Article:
Single phase induction motor are squirrel-cage rotors with scattered or concentrated stator winds specifically designed to supply power in a single phase.
They are frequently employed in electric drives of household appliances, as well as low-power technology equipment used in agriculture and industry and also in industrial drives that are auxiliary.
The AC voltage applied on the single-phase stator’s winding generates an alternating magnetic field Ph that is stationary in space, that can be broken down in two fields, Ph1 as well as Ph2, which rotate in opposite directions, thus:
Φ = Φ1 + Φ2
The magnetic fields Φ1 and Φ2 create electromotive forces within the rotor’s windings through which electric currents flow through the rotor’s windings. Therefore, the rotor cage also produces two magnetic fields which rotate at opposite angles.
In an interaction between the magnetic fields of the stator with the magnetic fields of the rotor two components moments M1 and M2 result. The combination of these moments provides an electromagnetic torque that is characteristic that is produced by an uni-phase induction motor.
Based on the properties of the magnetic torque is evident that a single phase induction motor doesn’t generate an initial torque (at n = 0 (n = 0; Mr = 0.) It is unable to start its operation by itself and does not have a particular direction of rotation. It is however enough to provide the rotor of a single phase motor an starting speed, in any direction until the point at which the magnetic torque exceeds the load torque from the outside which means that the motor can begin to spin and then reach a sub-synchronous speed within the stable portion of the force characteristic of M.
Therefore the single-phase induction motor is regarded as two motors working on a common shaft where the fluxes spin in opposing directions. To attain a beginning torque, most single-phase motor models are fitted with additional starting windingsthat are that are to capacitors.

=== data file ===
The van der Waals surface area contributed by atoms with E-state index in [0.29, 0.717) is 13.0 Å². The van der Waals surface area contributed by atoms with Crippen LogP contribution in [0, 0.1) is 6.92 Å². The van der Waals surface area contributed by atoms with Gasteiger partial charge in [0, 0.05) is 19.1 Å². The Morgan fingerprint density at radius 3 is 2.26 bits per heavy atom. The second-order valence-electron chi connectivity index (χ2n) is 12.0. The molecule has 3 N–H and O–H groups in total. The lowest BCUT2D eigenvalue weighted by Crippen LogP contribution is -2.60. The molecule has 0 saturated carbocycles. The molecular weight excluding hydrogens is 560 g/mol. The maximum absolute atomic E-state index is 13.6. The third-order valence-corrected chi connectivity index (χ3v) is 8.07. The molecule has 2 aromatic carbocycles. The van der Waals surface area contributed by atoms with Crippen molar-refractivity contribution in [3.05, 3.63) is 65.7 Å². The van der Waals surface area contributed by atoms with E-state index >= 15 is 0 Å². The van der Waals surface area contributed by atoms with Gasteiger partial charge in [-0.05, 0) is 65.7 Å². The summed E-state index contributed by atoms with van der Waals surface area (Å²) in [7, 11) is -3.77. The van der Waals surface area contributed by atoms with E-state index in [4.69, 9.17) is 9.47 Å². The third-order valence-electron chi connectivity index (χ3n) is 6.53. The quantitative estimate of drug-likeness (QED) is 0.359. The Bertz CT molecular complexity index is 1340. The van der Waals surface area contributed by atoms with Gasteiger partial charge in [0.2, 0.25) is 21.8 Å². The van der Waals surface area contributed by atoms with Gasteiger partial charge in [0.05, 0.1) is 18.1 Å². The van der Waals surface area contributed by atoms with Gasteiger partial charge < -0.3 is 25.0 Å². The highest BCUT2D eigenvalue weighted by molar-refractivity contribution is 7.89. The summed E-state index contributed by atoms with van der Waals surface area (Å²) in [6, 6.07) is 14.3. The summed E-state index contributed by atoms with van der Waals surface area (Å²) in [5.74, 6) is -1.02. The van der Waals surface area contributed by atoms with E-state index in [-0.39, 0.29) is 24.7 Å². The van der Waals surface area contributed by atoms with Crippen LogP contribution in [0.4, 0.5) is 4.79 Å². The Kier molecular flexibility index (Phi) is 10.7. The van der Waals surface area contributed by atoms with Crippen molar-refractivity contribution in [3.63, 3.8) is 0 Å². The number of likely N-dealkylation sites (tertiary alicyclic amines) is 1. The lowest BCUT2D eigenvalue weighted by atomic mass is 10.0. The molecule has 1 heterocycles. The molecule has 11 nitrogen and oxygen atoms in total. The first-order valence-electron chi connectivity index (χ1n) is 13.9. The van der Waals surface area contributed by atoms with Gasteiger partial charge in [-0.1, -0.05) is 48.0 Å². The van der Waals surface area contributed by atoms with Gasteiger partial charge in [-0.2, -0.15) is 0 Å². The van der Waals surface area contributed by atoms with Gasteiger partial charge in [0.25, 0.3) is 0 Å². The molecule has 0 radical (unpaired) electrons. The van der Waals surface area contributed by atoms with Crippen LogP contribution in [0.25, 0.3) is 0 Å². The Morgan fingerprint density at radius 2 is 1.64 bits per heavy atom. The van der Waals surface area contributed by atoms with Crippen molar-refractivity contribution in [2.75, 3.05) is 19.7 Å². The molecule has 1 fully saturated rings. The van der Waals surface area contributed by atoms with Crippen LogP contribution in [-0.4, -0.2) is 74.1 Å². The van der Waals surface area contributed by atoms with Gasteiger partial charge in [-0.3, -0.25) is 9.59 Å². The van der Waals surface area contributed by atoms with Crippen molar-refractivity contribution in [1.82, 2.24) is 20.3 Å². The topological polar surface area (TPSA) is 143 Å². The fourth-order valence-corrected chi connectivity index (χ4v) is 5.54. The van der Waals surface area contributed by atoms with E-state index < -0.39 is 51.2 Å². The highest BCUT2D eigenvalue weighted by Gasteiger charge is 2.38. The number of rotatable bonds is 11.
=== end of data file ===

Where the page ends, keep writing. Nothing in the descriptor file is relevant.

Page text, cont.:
Single-phase low-power induction motors are generally constructed as motors:
- with an auxiliary phase that is short-circuited, with a magnetic field created by a current inside a coil , or in coils that are mounted on poles;
- with the magnetic field created by current in staggered winds which are placed in grooves
- which has a resistive start phase A two-phase winding is installed within the stator (divided into the appropriate proportion into the main phase and beginning phase).
The term “single-phase motors” implies that they’re powered by single-phase AC grid. They have two separate windings on the stator- the main winding that has terminals that are labeled U1 and U2 as well as the secondary winding that has terminals that are labeled Z1 and Z2 which are offset by 90 degrees in phase. In assessing the resistance of both windings, you will see one characteristic feature: it is approximately two times less than that of the winding that is auxiliary.
To enable the motor to show a significant beginning torque, for modern motors a capacitor must be connected in series to the winding of the auxiliary.
Here is the procedure for joining the motor terminals in order to achieve “right” or “left” rotation. The diagram of connection is typically located on the reverse on the motor terminal board cover.
The direction of rotation for a single phase motor is accomplished by changing the direction of flow of current within each phase.
Principle of operation of a single-phase induction motor